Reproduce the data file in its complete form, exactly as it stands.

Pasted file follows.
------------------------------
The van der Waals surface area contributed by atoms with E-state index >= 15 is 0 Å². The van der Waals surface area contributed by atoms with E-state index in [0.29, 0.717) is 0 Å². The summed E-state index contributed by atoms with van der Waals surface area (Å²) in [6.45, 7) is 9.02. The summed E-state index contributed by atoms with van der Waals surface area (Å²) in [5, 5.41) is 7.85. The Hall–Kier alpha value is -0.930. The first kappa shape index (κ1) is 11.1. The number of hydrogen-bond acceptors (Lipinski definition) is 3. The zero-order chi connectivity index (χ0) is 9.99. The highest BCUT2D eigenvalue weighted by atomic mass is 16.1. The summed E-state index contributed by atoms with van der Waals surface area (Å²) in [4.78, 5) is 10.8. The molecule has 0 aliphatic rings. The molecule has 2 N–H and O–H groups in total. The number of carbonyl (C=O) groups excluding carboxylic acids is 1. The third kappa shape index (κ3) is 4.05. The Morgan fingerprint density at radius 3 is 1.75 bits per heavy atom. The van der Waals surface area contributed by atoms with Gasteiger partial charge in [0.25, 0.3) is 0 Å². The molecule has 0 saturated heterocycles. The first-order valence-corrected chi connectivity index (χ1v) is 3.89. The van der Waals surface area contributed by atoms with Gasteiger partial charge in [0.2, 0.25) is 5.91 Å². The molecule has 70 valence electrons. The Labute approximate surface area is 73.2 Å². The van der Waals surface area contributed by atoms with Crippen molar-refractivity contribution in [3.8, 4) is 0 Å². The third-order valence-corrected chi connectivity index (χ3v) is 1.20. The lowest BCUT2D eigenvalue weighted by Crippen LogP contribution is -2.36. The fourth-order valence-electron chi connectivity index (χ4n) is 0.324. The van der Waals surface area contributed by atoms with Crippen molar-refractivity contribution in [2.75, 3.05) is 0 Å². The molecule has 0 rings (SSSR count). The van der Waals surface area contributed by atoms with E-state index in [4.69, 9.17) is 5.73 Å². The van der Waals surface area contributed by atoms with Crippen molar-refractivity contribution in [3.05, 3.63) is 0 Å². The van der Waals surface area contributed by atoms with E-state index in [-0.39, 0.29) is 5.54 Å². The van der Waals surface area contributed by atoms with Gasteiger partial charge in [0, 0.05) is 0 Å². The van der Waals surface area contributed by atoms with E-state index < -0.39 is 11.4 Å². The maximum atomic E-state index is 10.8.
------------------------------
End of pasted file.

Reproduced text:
The van der Waals surface area contributed by atoms with E-state index >= 15 is 0 Å². The van der Waals surface area contributed by atoms with E-state index in [0.29, 0.717) is 0 Å². The summed E-state index contributed by atoms with van der Waals surface area (Å²) in [6.45, 7) is 9.02. The summed E-state index contributed by atoms with van der Waals surface area (Å²) in [5, 5.41) is 7.85. The Hall–Kier alpha value is -0.930. The first kappa shape index (κ1) is 11.1. The number of hydrogen-bond acceptors (Lipinski definition) is 3. The zero-order chi connectivity index (χ0) is 9.99. The highest BCUT2D eigenvalue weighted by atomic mass is 16.1. The summed E-state index contributed by atoms with van der Waals surface area (Å²) in [4.78, 5) is 10.8. The molecule has 0 aliphatic rings. The molecule has 2 N–H and O–H groups in total. The number of carbonyl (C=O) groups excluding carboxylic acids is 1. The third kappa shape index (κ3) is 4.05. The Morgan fingerprint density at radius 3 is 1.75 bits per heavy atom. The van der Waals surface area contributed by atoms with Gasteiger partial charge in [0.25, 0.3) is 0 Å². The molecule has 0 saturated heterocycles. The first-order valence-corrected chi connectivity index (χ1v) is 3.89. The van der Waals surface area contributed by atoms with Gasteiger partial charge in [0.2, 0.25) is 5.91 Å². The molecule has 70 valence electrons. The Labute approximate surface area is 73.2 Å². The van der Waals surface area contributed by atoms with Crippen molar-refractivity contribution in [3.8, 4) is 0 Å². The third-order valence-corrected chi connectivity index (χ3v) is 1.20. The lowest BCUT2D eigenvalue weighted by Crippen LogP contribution is -2.36. The fourth-order valence-electron chi connectivity index (χ4n) is 0.324. The van der Waals surface area contributed by atoms with Crippen molar-refractivity contribution in [2.75, 3.05) is 0 Å². The molecule has 0 rings (SSSR count). The van der Waals surface area contributed by atoms with E-state index in [4.69, 9.17) is 5.73 Å². The van der Waals surface area contributed by atoms with Crippen molar-refractivity contribution in [3.05, 3.63) is 0 Å². The van der Waals surface area contributed by atoms with E-state index in [-0.39, 0.29) is 5.54 Å². The van der Waals surface area contributed by atoms with Gasteiger partial charge in [0, 0.05) is 0 Å². The van der Waals surface area contributed by atoms with E-state index < -0.39 is 11.4 Å². The maximum atomic E-state index is 10.8.